Salesforce Ben has published numerous posts about how duplicate records are an issue in Salesforce. They kill the productivity of marketing and sales teams, increase costs, and ruin customer experience.
Almost all solutions to find duplicates rely on different matching methods to identify duplicate records. Finding duplicates involves comparing and evaluating a set of field values on a ‘record A’ and a ‘record B’. This matching involves two steps: first, the comparison and evaluation of specific fields, and second, combining the scores of the selected fields for an evaluation of the records themselves. If the second one meets the threshold, the records are presented as duplicates.
In this blog, we will explore the most important matching methods and when to use them, followed by some best practices in combining matching methods in a matching rule or scenario. Since all matching methods can be divided into two main groups: exact and fuzzy matching, that is where we’ll start.
Tip: note that different vendors use different names for the same thing (matching method and matching algorithm are the same)
For an exact match method to evaluate two fields as duplicate they have to match…exactly. So, a match is either true or false.
|Record A||Record B||Method||Evaluation|
|John Doe||John Doe||Exact||true|
|Jon Doe||Jon Doe||Exact||false|
Some solutions offer variations on exact match, such as ‘Exact (Random Order)’:
|Record A||Record B||Method||Evaluation|
|John Doe||Doe John||Exact (Random Order)||true|
As you can see “Exact (Random Order)” means the individual words have to match exactly, but not necessarily in the same order.
Fuzzy matching will return a match when two fields are alike (similar). It’s like looking through almost closed eyelids, with your vision becoming fuzzy and it’s hard to distinguish small differences between words.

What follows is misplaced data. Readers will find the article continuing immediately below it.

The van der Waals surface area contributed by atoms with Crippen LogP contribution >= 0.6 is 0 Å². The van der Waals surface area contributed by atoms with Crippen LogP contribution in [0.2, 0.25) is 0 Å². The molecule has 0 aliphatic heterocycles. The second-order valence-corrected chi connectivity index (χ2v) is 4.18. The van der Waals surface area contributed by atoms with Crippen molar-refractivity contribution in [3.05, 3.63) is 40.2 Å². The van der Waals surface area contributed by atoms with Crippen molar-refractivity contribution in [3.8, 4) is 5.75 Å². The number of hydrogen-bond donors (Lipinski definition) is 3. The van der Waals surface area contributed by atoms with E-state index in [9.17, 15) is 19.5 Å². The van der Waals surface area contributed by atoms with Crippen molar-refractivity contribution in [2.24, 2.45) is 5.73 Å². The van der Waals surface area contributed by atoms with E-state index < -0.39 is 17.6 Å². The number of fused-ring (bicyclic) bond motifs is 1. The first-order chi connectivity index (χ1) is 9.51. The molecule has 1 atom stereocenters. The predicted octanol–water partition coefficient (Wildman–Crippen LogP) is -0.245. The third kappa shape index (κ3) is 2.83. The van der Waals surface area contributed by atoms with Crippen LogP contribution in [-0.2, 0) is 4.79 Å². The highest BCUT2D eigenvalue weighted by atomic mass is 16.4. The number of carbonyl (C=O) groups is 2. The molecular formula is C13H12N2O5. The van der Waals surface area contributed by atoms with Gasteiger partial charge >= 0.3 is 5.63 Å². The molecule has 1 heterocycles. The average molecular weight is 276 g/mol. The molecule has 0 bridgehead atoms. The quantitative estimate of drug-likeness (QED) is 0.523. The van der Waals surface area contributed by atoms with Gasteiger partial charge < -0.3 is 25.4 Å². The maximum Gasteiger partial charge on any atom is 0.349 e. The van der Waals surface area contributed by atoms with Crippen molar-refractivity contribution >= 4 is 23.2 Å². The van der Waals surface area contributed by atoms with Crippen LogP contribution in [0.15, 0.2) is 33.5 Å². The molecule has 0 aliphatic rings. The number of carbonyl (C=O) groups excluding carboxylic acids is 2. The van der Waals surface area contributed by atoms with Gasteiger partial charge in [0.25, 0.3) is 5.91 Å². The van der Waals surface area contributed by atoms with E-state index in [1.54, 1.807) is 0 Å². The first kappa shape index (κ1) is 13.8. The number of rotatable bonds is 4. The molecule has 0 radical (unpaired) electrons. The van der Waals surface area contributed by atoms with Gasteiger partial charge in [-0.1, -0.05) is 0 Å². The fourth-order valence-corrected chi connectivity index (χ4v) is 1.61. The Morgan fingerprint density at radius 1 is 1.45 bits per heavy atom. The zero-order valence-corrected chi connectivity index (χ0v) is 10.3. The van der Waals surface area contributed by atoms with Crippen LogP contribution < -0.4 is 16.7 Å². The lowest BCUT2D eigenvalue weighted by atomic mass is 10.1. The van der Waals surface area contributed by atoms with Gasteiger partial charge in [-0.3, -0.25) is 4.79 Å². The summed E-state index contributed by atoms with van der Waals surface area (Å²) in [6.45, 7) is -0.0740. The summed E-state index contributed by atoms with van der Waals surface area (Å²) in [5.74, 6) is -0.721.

Similarity, scoring often involves a combination of different algorithms. One of the most used algorithms is based on the concept of ‘Edit distance’. This is sometimes also called ‘Levenshtein distance’ after the Soviet mathematician Vladimir Levenshtein, who did extensive research on the subject.
Edit distance is the number of single character edits (insert, delete or change) needed to change one string into another.
Jon Doe <> John Doe has an edit distance of 1. In this case only the insertion of the letter ‘h’ in John will make the two strings equal.
The goal of matching is to return similar results (with the same meaning). Purely using edit distance for this goal is not ideal, especially for shorter strings (names, words). Consider the following:
|Record A||Record B||Method||Edit Distance||Intended Meaning|
Shorter strings often have entirely different meanings with one or two edits. The longer the string, the less the impact of an edit on the meaning. To combat this problem, most deduplication solutions use a matching score based on multiple fields and a threshold to determine duplicate records.
Matching score is generally calculated by subtracting the result of the division of the found edit distance by the maximum edit distance of the two values of 1. The process to calculate the maximum edit distance is too complex to show here. However, it is based on the length of the longest string.
|Record A||Record B||Method||Edit Distance||Max. Edit Distance||Score|
As you can see, the score is much higher for longer strings with the same edit distance. Setting a high threshold when using fuzzy matching makes sure you don’t get too many false positives.
Note: A different letter in the last name leads to a lower score.
Special matching methods